In July 2020, Vision Australia determined that the COVIDSafe app and associated website has satisfied Level A and Level AA success criteria of Web Content Accessibility Guidelines (WCAG) 2.1 specification.
Adapting to changes on Android
Android Location Permissions
COVIDSafe has been built with security and privacy by design. COVIDSafe does not use or track a user’s location.
The activation of Location Services and Bluetooth Services are bundled together by Google and, as a result, a permission request is presented to a user to activate Location Services when they provide Bluetooth permissions. This applies to COVIDSafe, even though it does not use Bluetooth to gather any sort of location and the Location Services feature on Android devices is not used.
COVIDSafe users with an Android device can have confidence that their privacy is protected and no location data is being collected and should grant location permissions for Bluetooth to work on the COVIDSafe app.
Google API 29 compatibility
COVIDSafe needs to remain compatible with Google’s app development requirements. To do this, COVIDSafe now targets API 29 of Google’s software development kit. These Android changes will bring security and performance improvements, in addition to enhancing the overall user experience.
COVIDSafe notifications make sure your app is working effectively and help you address technical issues, quickly and easily. The notifications will alert you when your Bluetooth is turned off, or if a battery optimisation setting on your device is preventing the app from working effectively.
The notifications will guide you through a simple troubleshooting process to resolve technical issues. You will also receive a reminder to update the app when a new version is available.
Read the guide on notifications sent from COVIDSafe.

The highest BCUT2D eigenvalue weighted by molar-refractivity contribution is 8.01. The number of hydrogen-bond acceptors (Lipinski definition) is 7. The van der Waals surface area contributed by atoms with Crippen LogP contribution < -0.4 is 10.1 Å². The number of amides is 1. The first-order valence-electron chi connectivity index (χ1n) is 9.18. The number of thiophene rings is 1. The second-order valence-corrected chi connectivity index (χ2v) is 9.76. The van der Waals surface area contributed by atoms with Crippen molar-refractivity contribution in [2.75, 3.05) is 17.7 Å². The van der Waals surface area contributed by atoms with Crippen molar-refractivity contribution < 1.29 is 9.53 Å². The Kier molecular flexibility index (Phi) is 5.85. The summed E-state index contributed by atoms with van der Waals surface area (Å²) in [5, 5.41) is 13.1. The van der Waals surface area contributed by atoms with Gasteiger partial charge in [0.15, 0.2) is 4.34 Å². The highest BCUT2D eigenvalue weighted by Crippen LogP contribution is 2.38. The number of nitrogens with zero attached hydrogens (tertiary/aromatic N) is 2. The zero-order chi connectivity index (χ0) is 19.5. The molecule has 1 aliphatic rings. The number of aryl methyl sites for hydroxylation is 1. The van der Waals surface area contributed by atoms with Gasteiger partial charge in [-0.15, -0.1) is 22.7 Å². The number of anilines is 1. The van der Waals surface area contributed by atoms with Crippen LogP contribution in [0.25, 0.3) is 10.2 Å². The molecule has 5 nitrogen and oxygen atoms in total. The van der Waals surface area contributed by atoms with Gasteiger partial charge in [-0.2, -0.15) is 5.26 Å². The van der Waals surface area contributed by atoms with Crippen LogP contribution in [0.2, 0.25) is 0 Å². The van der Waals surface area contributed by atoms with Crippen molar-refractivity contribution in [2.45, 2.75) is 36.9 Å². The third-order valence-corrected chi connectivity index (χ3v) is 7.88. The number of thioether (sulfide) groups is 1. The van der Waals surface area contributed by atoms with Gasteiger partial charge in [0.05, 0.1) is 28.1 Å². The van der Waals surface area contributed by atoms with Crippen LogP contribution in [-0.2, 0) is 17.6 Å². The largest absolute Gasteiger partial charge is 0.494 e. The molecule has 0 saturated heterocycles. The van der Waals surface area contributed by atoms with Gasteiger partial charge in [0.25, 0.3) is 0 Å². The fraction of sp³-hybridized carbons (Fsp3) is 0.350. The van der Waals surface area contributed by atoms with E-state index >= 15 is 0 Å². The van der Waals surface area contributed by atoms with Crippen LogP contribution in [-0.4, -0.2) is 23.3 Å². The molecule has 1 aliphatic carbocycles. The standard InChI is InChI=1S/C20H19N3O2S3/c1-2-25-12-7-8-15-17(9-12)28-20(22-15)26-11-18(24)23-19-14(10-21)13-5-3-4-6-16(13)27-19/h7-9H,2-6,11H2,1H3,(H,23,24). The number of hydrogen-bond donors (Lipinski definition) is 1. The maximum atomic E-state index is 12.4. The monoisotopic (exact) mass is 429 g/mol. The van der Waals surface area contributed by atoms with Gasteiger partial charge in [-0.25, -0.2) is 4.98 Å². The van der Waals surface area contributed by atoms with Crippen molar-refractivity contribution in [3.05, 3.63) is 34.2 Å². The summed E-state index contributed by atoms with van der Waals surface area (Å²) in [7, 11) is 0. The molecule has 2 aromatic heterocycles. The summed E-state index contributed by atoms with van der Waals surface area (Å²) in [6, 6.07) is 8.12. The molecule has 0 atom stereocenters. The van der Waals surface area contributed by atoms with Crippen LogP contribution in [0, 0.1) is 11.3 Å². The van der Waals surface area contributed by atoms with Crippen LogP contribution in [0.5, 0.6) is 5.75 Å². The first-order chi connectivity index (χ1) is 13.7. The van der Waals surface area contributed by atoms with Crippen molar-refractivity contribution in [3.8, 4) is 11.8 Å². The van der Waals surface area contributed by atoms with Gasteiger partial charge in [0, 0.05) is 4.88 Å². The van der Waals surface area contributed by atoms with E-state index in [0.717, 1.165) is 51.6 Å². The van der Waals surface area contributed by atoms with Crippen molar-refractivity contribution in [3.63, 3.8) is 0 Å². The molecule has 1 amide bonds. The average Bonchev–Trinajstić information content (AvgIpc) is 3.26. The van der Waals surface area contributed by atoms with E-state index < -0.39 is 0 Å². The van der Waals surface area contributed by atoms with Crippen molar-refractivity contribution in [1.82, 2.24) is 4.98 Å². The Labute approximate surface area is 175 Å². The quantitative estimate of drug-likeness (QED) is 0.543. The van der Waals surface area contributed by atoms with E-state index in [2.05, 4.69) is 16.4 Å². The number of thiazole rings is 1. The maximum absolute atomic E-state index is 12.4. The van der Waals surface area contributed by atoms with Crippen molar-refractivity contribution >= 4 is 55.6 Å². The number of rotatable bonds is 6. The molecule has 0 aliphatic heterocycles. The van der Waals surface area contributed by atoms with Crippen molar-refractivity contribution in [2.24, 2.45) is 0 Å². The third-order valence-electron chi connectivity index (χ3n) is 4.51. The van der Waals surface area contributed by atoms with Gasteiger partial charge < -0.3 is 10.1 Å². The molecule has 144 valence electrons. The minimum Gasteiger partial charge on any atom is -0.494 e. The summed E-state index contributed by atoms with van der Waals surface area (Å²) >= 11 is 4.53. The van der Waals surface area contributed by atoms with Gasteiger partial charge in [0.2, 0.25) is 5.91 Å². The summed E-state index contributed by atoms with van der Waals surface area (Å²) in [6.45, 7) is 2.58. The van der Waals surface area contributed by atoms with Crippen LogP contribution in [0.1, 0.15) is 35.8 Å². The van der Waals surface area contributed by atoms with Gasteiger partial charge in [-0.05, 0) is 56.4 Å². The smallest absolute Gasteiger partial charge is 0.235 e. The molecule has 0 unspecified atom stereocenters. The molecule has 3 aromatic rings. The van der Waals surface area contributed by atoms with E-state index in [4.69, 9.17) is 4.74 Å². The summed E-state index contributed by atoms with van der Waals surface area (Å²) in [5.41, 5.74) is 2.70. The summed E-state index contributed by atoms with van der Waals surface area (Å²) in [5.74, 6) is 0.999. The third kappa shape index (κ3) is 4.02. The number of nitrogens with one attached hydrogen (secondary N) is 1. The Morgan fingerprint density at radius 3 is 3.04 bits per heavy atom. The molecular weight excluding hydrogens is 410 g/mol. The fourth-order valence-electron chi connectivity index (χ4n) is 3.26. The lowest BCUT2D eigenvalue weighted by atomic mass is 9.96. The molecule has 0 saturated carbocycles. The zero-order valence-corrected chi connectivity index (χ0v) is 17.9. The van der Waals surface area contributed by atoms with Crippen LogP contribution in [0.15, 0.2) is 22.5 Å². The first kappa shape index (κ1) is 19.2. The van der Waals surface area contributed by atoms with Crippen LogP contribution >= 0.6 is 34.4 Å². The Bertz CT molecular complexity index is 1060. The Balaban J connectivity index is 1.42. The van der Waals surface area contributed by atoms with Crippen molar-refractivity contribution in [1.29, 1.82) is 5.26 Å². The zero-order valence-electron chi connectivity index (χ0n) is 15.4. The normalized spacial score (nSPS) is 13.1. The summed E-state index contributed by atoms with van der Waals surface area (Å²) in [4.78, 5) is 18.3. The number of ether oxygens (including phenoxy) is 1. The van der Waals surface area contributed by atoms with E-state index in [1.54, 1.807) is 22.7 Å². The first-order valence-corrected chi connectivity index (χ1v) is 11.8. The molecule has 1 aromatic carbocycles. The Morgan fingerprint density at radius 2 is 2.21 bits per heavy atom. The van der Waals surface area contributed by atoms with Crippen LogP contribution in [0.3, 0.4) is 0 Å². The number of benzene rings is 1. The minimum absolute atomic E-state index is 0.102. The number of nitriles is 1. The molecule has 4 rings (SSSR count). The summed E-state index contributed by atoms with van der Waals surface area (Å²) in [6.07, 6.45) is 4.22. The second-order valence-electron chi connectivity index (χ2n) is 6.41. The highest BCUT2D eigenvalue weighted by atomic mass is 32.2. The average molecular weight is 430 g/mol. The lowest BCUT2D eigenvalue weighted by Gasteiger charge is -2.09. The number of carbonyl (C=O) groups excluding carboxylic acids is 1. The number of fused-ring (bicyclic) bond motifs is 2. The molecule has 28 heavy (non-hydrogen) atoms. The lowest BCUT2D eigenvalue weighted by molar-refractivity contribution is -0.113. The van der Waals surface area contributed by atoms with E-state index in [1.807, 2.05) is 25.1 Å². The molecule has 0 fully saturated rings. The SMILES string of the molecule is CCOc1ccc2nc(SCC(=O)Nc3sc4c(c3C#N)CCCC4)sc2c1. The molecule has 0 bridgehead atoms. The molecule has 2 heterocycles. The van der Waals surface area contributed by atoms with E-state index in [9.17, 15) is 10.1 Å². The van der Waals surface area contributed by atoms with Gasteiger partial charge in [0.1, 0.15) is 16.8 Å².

- Version 1.0 - 26 April 2020: Initial release
- Version 1.1 – 5 May 2020: Interface improvements, rebrand and source code
- Version 1.2 and 1.3 – 13 to 16 May 2020: Push notifications reminding users to keep COVIDSafe running became operational
- Version 1.4 – 26 May 2020: Bluetooth improvements based on Singaporean and UK source code changes, Bluetooth security and malicious beacon fix and push notifications
- Version 1.5 – 4 June 2020: End-to-end encryption, international App stores access, strengthening privacy and enhanced accessibility
- Version 1.6 – 18 June 2020: Backwards compatibility increased, Norfolk Island and international phone numbers able to register, fixes to a temporary ID bug on iOS devices, permissions and enhanced accessibility
- Version 1.7 – 2 July 2020: Mandarin, Cantonese, Vietnamese, Arabic and Korean languages added, and enhanced accessibility
- Version 1.8 – 20 July 2020: Greek and Italian languages added, enhanced accessibility, and improved notifications and security
- Version 1.9 – 2 August 2020: Enhanced accessibility, Bluetooth, privacy and improved notifications
- Version 1.10 – 14 August 2020: Turkish and Punjabi languages added, privacy enhancements and improved troubleshooting notifications
- Version 1.11 – 10 September 2020: National, State and Territory cases statistics included in the App
- Version 1.12 – 25 September 2020: Improved functionality for the registration process for users
- Version 1.13 – 13 October 2020: Assistance notifications to help users make sure their app is running
- Version 1.14 – 9 November 2020: Improvements to registration and performance
- Version 2.0 – 19 December 2020: Integration of Herald Bluetooth Protocol, bug fixes to address interference with Bluetooth devices
- Version 2.1 and 2.1.1 (iOS) – 23 December 2020: Bluetooth interference fixes for iOS
- Version 2.1 (Android) and Version 2.2 (iOS) – 1 February 2021: COVID-19 case statistics for states and territories, ability to update your postcode, and bug fixes
- Version 2.2 (Android) – 19 February 2021: Battery optimisation and performance fixes
- Version 2.3 – 25 February 2021: Check latest update and advice on restrictions for every state and territory
- Version 2.4 – 16 March 2021: Fixes bugs and issues on registration details